NEW TO DVD: September 23, 2014

Photo: Universal Pictures

Photo: Universal Pictures

Chris Luckett

This week’s new releases: Evergreen: The Road to Legalization, Neighbors, and The Signal.


EVERGREEN: THE ROAD TO LEGALIZATION

Running Time: 86 mins.
OFRB Rating: Not Rated
Starring: Alison Holcomb, Rick Steves, John Mckay, Pete Holmes, Douglas Hiatt, Steve Sarich, and Jodie Emery
Verdict: Historically speaking, documentaries about marijuana are notoriously one-sided, loudly screaming of either its dangers or its benefits to anyone on their own side willing to be preached to. Evergreen: The Road to Legalization follows multiple sides of the yearlong lead-up to the Washington vote on I-502, the 2012 initiative to legalize marijuana possession in small amounts. With each side arguing their case with eloquence and cohesion, every party raises important questions that serve to illustrate the complexity of the issue while presenting a multifaceted account of a long road and a tense vote. (4 stars / 5)


NEIGHBORS

Running Time: 97 mins.
OFRB Rating: 18A (coarse language, sexual content, substance abuse)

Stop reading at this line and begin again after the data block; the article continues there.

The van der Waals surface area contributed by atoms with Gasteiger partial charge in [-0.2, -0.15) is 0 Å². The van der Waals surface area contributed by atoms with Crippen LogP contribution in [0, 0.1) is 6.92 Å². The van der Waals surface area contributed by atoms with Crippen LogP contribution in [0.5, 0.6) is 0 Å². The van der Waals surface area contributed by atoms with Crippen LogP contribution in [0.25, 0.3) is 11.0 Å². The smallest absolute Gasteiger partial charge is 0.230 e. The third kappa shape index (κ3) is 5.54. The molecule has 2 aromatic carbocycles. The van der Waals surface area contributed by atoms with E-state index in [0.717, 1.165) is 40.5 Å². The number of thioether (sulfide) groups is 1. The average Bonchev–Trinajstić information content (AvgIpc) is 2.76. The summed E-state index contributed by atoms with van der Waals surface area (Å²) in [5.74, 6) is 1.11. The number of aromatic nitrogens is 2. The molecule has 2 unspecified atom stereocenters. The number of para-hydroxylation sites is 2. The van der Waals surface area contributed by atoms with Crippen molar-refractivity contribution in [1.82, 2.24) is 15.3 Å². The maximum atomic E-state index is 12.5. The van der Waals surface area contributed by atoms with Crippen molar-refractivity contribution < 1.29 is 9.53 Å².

Starring: Seth Rogen, Zac Efron, Rose Byrne, Dave Franco, Ike Barinholtz, Christopher Mintz-Plasse, Carla Gallo, Jerrod Carmichael, and Lisa Kudrow

Verdict: Neighbors, the new movie from director Nicholas Stoller (Forgetting Sarah Marshall, Get Him to the Greek), cleverly avoids falling into frat movie traps by not, despite its outward appearances, actually being a frat movie. By using an escalating war between a new father (Rogen) and a frat leader (Efron) as a catalyst for a story that is, at its heart, about men’s fear of growing up, Neighbors is consistently surprising and unpredictable. Even more importantly, it’s also one of the flat-out funniest movies of 2014. (4½ stars / 5)


THE SIGNAL

Running Time: 97 mins.
OFRB Rating: PG (language, frightening scenes)
Starring: Brendan Thwaites, Laurence Fishburne, Olivia Cooke, and Beau Knapp

Verdict: Following in the footsteps of recent, art-house science-fiction like Moon, The Man from Earth, Monsters, and Under the Skin, The Signal explores a huge narrative terrain with remarkable skill and a moderate budget that doesn’t show. When Nic (Thwaites) and his two friends investigate a hacker’s frequency signal and witness something unfathomable, he awakens in an underground facility, forced to answer confusing questions and struggling to understand his predicament. As the plot unfolds itself, turn upon twist pile up, with the movie going for broke in the final act with a number of escalating surprises. (4 stars / 5)

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